Joe Oliver is standing by his claim that Canada did not slip into recession, even though statistics show the economy met his own definition of a technical recession.
Speaking to the U.S.-based Associated Press wire service, the Conservative candidate and federal finance minister is quoted as rejecting the view that Canada experienced a recession in the first half of 2015.
"We don't believe that the economy was in fact in a recession," said Mr. Oliver. "We're really talking about a contraction in the energy and resource sector of the economy, which is less than 20 per cent of the economy. Granted there is a spillover but the other 80 per cent was growing."
Mr. Oliver, who is campaigning for re-election in Toronto's Eglinton-Lawrence riding, has kept a low profile during the campaign. A request for an interview by The Globe and Mail earlier this week was declined. Most of the Conservative party announcements related to fiscal policy issues during the campaign have been made by Conservative Leader Stephen Harper or by Conservative candidate Jason Kenney, who is also the defence minister.
Statistics Canada reported on Sept. 1 that Canada experienced two consecutive quarters of economic contraction, which Mr. Oliver himself had set as the yardstick earlier this year.
Speaking with reporters in Toronto in July, Mr. Oliver said then that it was too early to know definitively whether Canada experienced a recession.
"First off, we're not in a recession. We don't believe we will be in a recession," he said at the time. "A recession, technically, as you know, is two quarters [of economic contraction], and we don't have results from the second quarter."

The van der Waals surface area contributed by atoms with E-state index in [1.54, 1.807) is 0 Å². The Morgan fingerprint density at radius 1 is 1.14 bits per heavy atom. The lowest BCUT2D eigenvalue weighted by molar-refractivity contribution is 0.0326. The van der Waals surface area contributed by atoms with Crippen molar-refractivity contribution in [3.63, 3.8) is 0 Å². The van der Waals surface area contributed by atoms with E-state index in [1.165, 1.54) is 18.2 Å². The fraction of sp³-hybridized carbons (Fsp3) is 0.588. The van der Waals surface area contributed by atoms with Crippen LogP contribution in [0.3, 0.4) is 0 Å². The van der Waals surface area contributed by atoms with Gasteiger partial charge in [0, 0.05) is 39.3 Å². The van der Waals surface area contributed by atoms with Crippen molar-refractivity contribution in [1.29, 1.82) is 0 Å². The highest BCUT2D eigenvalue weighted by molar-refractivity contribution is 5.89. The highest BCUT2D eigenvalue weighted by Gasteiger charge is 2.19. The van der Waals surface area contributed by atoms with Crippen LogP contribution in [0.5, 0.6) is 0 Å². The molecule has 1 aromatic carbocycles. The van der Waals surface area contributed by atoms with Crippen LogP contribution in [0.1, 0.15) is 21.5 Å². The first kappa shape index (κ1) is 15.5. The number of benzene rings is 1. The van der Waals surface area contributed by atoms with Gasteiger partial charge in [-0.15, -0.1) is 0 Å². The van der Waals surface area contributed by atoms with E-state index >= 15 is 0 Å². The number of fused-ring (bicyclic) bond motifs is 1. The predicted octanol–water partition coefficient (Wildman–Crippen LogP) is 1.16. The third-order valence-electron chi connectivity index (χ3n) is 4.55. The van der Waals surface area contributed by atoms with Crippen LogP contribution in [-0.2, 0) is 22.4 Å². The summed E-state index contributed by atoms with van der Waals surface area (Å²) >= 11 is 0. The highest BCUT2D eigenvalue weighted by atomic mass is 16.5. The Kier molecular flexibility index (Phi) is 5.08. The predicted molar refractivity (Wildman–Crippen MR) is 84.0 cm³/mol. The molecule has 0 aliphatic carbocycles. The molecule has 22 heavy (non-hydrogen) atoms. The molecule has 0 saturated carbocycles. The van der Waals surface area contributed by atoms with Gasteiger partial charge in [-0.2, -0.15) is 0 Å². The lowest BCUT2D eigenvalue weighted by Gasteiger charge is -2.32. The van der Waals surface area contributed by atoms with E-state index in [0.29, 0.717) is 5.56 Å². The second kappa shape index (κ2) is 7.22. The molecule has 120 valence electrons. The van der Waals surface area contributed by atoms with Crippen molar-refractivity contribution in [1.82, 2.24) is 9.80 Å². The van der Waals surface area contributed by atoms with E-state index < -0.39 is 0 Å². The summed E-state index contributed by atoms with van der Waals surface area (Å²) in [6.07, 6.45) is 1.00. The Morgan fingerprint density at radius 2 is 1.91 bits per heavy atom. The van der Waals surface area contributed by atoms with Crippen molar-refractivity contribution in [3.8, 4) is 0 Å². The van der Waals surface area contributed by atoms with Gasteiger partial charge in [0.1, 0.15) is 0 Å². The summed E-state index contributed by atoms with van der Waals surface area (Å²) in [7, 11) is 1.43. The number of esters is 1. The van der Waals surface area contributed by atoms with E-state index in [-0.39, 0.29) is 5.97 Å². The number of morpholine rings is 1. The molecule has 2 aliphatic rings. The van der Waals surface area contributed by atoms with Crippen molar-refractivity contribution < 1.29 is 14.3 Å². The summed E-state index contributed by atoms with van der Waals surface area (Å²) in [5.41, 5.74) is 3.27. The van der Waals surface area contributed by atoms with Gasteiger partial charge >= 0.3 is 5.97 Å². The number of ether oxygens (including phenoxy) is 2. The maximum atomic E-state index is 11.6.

Mr. Oliver's most recent budget bill included balanced-budget legislation that adopted that two-quarter definition of a recession.
There is an ongoing debate among economists as to whether recession is the right word to describe the first half of 2015. Economists argue the so-called technical definition is overly simplistic.
The C.D. Howe Institute has a business cycle council that uses a broader definition of recession and ranks them on a scale of one to five in terms of severity. Members of the council have said it will take several more months to determine whether Canada experienced a recession. The council will be watching to see what happened in terms of employment data. Economists also caution that because Statistics Canada normally revises its economic growth data as more information comes in, there is a possibility that revisions could mean Canada did not experience even a technical recession.
Mr. Oliver is campaigning in the riding against Liberal candidate Marco Mendicino and NDP candidate Andrew Thomson. The riding has traditionally been a two-party battle between the Conservatives and the Liberals, but the NDP has heavily promoted the candidacy of Mr. Thomson, who is a former Saskatchewan finance minister.
The three candidates took part in a candidates' debate Monday evening sponsored by B'nai Brith Canada.